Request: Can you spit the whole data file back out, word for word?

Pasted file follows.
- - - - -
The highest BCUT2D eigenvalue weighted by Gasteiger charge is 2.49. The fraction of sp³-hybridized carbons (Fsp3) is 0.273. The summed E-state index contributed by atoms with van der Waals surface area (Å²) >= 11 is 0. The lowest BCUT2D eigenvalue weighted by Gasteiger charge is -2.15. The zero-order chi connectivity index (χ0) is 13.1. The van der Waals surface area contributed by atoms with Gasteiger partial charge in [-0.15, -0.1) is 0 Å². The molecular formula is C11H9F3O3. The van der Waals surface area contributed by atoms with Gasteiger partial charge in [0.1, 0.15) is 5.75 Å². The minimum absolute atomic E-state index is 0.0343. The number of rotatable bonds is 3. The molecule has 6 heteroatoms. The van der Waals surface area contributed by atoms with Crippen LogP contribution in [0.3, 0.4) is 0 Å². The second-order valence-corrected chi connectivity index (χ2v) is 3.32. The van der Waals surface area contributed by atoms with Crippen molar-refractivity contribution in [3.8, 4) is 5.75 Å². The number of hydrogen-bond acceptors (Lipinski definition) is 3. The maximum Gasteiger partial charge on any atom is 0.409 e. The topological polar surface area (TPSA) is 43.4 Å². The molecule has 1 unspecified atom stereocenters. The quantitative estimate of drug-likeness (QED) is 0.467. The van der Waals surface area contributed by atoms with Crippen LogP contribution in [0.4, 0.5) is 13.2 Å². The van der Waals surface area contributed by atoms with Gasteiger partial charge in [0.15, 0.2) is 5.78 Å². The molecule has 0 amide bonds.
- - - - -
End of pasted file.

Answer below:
The highest BCUT2D eigenvalue weighted by Gasteiger charge is 2.49. The fraction of sp³-hybridized carbons (Fsp3) is 0.273. The summed E-state index contributed by atoms with van der Waals surface area (Å²) >= 11 is 0. The lowest BCUT2D eigenvalue weighted by Gasteiger charge is -2.15. The zero-order chi connectivity index (χ0) is 13.1. The van der Waals surface area contributed by atoms with Gasteiger partial charge in [-0.15, -0.1) is 0 Å². The molecular formula is C11H9F3O3. The van der Waals surface area contributed by atoms with Gasteiger partial charge in [0.1, 0.15) is 5.75 Å². The minimum absolute atomic E-state index is 0.0343. The number of rotatable bonds is 3. The molecule has 6 heteroatoms. The van der Waals surface area contributed by atoms with Crippen LogP contribution in [0.3, 0.4) is 0 Å². The second-order valence-corrected chi connectivity index (χ2v) is 3.32. The van der Waals surface area contributed by atoms with Crippen molar-refractivity contribution in [3.8, 4) is 5.75 Å². The number of hydrogen-bond acceptors (Lipinski definition) is 3. The maximum Gasteiger partial charge on any atom is 0.409 e. The topological polar surface area (TPSA) is 43.4 Å². The molecule has 1 unspecified atom stereocenters. The quantitative estimate of drug-likeness (QED) is 0.467. The van der Waals surface area contributed by atoms with Crippen LogP contribution in [0.4, 0.5) is 13.2 Å². The van der Waals surface area contributed by atoms with Gasteiger partial charge in [0.15, 0.2) is 5.78 Å². The molecule has 0 amide bonds.